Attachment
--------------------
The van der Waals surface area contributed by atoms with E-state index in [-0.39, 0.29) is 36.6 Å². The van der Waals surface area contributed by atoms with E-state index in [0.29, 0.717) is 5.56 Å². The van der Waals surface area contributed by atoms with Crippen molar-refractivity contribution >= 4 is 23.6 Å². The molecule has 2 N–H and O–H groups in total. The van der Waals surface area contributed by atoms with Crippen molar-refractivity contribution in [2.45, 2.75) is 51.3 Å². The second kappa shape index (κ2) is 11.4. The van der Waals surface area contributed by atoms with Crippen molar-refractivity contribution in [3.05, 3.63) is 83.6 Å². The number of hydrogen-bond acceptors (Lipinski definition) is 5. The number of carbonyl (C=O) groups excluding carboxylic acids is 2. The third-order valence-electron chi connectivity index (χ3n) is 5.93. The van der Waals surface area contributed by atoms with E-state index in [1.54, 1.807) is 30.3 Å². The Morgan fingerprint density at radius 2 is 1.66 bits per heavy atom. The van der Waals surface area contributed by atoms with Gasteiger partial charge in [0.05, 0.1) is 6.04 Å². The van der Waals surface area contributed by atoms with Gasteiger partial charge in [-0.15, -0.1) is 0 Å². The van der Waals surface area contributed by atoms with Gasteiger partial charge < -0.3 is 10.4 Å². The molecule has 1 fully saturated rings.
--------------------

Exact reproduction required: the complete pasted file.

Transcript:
The van der Waals surface area contributed by atoms with E-state index in [-0.39, 0.29) is 36.6 Å². The van der Waals surface area contributed by atoms with E-state index in [0.29, 0.717) is 5.56 Å². The van der Waals surface area contributed by atoms with Crippen molar-refractivity contribution >= 4 is 23.6 Å². The molecule has 2 N–H and O–H groups in total. The van der Waals surface area contributed by atoms with Crippen molar-refractivity contribution in [2.45, 2.75) is 51.3 Å². The second kappa shape index (κ2) is 11.4. The van der Waals surface area contributed by atoms with Crippen molar-refractivity contribution in [3.05, 3.63) is 83.6 Å². The number of hydrogen-bond acceptors (Lipinski definition) is 5. The number of carbonyl (C=O) groups excluding carboxylic acids is 2. The third-order valence-electron chi connectivity index (χ3n) is 5.93. The van der Waals surface area contributed by atoms with E-state index in [1.54, 1.807) is 30.3 Å². The Morgan fingerprint density at radius 2 is 1.66 bits per heavy atom. The van der Waals surface area contributed by atoms with Gasteiger partial charge in [0.05, 0.1) is 6.04 Å². The van der Waals surface area contributed by atoms with Gasteiger partial charge in [-0.15, -0.1) is 0 Å². The van der Waals surface area contributed by atoms with Gasteiger partial charge < -0.3 is 10.4 Å². The molecule has 1 fully saturated rings.